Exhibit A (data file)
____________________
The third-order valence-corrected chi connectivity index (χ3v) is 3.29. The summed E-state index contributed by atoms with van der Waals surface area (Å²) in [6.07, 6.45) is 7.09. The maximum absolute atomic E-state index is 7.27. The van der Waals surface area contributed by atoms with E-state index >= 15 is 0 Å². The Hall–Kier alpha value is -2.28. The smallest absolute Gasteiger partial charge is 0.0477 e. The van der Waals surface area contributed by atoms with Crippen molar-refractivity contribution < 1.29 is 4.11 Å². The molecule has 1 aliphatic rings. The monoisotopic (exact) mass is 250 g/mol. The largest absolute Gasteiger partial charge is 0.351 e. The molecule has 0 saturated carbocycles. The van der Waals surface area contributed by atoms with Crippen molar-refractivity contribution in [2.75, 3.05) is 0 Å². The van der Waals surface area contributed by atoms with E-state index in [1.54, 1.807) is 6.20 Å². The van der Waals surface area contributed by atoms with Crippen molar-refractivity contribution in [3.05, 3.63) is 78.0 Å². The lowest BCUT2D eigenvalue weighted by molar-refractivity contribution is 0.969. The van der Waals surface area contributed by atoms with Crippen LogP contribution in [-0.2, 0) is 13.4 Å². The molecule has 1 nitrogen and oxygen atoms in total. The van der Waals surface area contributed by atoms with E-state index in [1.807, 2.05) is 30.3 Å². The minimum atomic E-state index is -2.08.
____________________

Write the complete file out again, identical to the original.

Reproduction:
The third-order valence-corrected chi connectivity index (χ3v) is 3.29. The summed E-state index contributed by atoms with van der Waals surface area (Å²) in [6.07, 6.45) is 7.09. The maximum absolute atomic E-state index is 7.27. The van der Waals surface area contributed by atoms with E-state index >= 15 is 0 Å². The Hall–Kier alpha value is -2.28. The smallest absolute Gasteiger partial charge is 0.0477 e. The van der Waals surface area contributed by atoms with Crippen molar-refractivity contribution < 1.29 is 4.11 Å². The molecule has 1 aliphatic rings. The monoisotopic (exact) mass is 250 g/mol. The largest absolute Gasteiger partial charge is 0.351 e. The molecule has 0 saturated carbocycles. The van der Waals surface area contributed by atoms with Crippen molar-refractivity contribution in [2.75, 3.05) is 0 Å². The van der Waals surface area contributed by atoms with E-state index in [1.54, 1.807) is 6.20 Å². The van der Waals surface area contributed by atoms with Crippen molar-refractivity contribution in [3.05, 3.63) is 78.0 Å². The lowest BCUT2D eigenvalue weighted by molar-refractivity contribution is 0.969. The van der Waals surface area contributed by atoms with Crippen LogP contribution in [-0.2, 0) is 13.4 Å². The molecule has 1 nitrogen and oxygen atoms in total. The van der Waals surface area contributed by atoms with E-state index in [1.807, 2.05) is 30.3 Å². The minimum atomic E-state index is -2.08.